15 January 2021

US, UK COVID-19 horror should be wake-up call to complaining Australians

| Ian Bushnell
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COVID-19 vaccine production

Manufacturing the University of Oxford/AstraZeneca AZD1222 COVID-19 vaccine at CSL Behring’s Broadmeadows facility. Photo: CSL Behring.

It’s time Australians acquired some perspective on the COVID-19 pandemic and its fallout on our way of life and economy.

Experience is relative, so one shouldn’t dismiss the effects of testing, travel restrictions, lockdowns, and quarantine on individuals, families and businesses.

But the frightening numbers coming out of the UK and US are more than just sobering – they should have you thanking whatever God you pray to that Australia, helped by its island status, has been able to manage the virus as well as it has.

Those countries’ skyrocketing infection rates and now daily deaths of 1,500 for the UK and more than 4,000 in the US are the result of a ham-fisted, wavering and in some cases negligent handling of the pandemic.

And while Commonwealth, state and territory responses to containing the threat have varied, with all the ensuing political brawling over borders and business impacts, the goal here has remained more or less the same.

Chief Minister Andrew Barr at yet another press conference insisted this week that there was a unified approach to the pandemic, warning people that the prospect of more sudden disruptions was simply a fact of life in 2021, and we should expect the unexpected.

He said whether the goal was to suppress or eliminate the virus was somewhat semantic, but governments on the advice of their health officers would continue to do what they must.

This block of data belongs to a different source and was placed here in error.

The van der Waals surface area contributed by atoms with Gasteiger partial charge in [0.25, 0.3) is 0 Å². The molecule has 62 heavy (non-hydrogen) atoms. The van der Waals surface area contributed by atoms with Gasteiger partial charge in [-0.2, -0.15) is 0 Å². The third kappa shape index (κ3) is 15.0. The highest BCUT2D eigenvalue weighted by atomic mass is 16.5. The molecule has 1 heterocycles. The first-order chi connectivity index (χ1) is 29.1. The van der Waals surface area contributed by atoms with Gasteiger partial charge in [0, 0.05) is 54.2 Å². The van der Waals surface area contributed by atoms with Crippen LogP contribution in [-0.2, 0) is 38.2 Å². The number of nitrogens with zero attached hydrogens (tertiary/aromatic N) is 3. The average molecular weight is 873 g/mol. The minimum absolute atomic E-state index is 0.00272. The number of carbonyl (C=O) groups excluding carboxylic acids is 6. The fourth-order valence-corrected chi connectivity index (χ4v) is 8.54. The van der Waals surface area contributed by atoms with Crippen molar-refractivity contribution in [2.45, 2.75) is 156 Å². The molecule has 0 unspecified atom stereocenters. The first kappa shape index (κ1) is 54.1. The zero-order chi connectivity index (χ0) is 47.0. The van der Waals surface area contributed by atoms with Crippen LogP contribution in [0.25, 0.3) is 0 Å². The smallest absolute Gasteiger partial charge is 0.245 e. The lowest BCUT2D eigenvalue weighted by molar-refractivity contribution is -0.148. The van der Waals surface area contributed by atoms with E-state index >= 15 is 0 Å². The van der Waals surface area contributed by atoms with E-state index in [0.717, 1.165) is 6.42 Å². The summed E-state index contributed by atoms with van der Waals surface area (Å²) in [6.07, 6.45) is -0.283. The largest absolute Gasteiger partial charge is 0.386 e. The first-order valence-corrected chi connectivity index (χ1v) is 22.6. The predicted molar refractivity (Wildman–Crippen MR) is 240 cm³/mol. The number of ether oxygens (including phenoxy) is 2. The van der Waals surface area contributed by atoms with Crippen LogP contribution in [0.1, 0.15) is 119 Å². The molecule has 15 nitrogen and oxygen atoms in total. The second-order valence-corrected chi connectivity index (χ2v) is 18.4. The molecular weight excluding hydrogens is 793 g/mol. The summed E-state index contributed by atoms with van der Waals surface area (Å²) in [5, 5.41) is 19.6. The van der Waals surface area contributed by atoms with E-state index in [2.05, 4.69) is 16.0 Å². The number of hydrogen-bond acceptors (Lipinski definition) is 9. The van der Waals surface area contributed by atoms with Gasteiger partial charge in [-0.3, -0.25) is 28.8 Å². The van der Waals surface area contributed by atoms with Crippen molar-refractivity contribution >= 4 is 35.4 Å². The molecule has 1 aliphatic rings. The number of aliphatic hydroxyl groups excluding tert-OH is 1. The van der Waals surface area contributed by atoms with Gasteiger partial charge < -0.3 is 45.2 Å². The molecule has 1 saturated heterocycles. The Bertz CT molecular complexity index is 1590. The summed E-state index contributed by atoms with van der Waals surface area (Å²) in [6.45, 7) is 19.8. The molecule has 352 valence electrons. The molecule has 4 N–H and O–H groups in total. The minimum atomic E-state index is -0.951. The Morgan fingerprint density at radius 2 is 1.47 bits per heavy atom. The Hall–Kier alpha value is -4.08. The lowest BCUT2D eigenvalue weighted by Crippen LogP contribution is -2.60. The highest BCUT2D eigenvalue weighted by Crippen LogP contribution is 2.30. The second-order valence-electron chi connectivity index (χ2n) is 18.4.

It’s good advice. No government wants to deliberately close a business or confine an individual, but the alternative is now there for all to see on the nightly news.

The results in Australia speak for themselves. Australia has had 28,650 cases for 909 deaths, most of them in Victoria when its quarantine breach spiralled out of control prompting a lockdown that incurred the wrath of the Commonwealth, some commentators and many of its weary citizens and business people.

Yes, the quarantine breach was a stuff-up but the learned response did the job. The Boxing Day Test, as symbolic an event as you could imagine, went ahead.

The ACT has been virtually COVID-free for a long time, and while some events have been cancelled, the economy and employment have recovered to pre-pandemic levels.

The same is happening elsewhere in the country, interrupted by spot fires in Sydney, Melbourne and Brisbane.

Sport, where possible, is being played to empty stadiums overseas, whereas we have crowds in Australia, albeit reduced, cheering on teams at football grand finals, and supporting a summer of Test cricket.

While many worry about the mental health effects of restrictions and the isolation for some from family and friends, the trauma of ambulance sirens, overwhelmed hospitals, and loved ones dying alone on gurneys would be far worse.

Those caught up in the measures that all governments have had to to take at times should have our sympathies, but the consolation should be the bigger picture that Australia remains a lucky country, along with a handful of others such as New Zealand, that has avoided so far the worst that the pandemic has wrought.